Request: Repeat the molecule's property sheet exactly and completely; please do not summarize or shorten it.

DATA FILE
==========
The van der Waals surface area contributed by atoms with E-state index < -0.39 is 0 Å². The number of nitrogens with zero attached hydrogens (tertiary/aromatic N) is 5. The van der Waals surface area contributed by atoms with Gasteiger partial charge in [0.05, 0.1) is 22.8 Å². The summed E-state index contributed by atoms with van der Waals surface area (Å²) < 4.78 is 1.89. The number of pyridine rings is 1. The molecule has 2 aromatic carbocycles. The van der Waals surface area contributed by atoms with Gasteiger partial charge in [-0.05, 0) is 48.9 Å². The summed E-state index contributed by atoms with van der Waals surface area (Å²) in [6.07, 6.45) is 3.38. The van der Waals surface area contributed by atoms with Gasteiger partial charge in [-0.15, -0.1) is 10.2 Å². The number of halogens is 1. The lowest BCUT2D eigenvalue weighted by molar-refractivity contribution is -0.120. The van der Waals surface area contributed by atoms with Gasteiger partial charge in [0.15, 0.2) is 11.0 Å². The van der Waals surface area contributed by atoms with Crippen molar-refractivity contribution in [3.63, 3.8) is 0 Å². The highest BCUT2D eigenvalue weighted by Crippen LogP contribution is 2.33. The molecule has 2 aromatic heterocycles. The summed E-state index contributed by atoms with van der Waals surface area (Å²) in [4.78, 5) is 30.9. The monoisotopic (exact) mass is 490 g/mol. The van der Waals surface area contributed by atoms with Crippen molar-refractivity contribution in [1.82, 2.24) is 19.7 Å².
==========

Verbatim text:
The van der Waals surface area contributed by atoms with E-state index < -0.39 is 0 Å². The number of nitrogens with zero attached hydrogens (tertiary/aromatic N) is 5. The van der Waals surface area contributed by atoms with Gasteiger partial charge in [0.05, 0.1) is 22.8 Å². The summed E-state index contributed by atoms with van der Waals surface area (Å²) < 4.78 is 1.89. The number of pyridine rings is 1. The molecule has 2 aromatic carbocycles. The van der Waals surface area contributed by atoms with Gasteiger partial charge in [-0.05, 0) is 48.9 Å². The summed E-state index contributed by atoms with van der Waals surface area (Å²) in [6.07, 6.45) is 3.38. The van der Waals surface area contributed by atoms with Gasteiger partial charge in [-0.15, -0.1) is 10.2 Å². The number of halogens is 1. The lowest BCUT2D eigenvalue weighted by molar-refractivity contribution is -0.120. The van der Waals surface area contributed by atoms with Gasteiger partial charge in [0.15, 0.2) is 11.0 Å². The van der Waals surface area contributed by atoms with Crippen molar-refractivity contribution in [3.63, 3.8) is 0 Å². The highest BCUT2D eigenvalue weighted by Crippen LogP contribution is 2.33. The molecule has 2 aromatic heterocycles. The summed E-state index contributed by atoms with van der Waals surface area (Å²) in [4.78, 5) is 30.9. The monoisotopic (exact) mass is 490 g/mol. The van der Waals surface area contributed by atoms with Crippen molar-refractivity contribution in [1.82, 2.24) is 19.7 Å².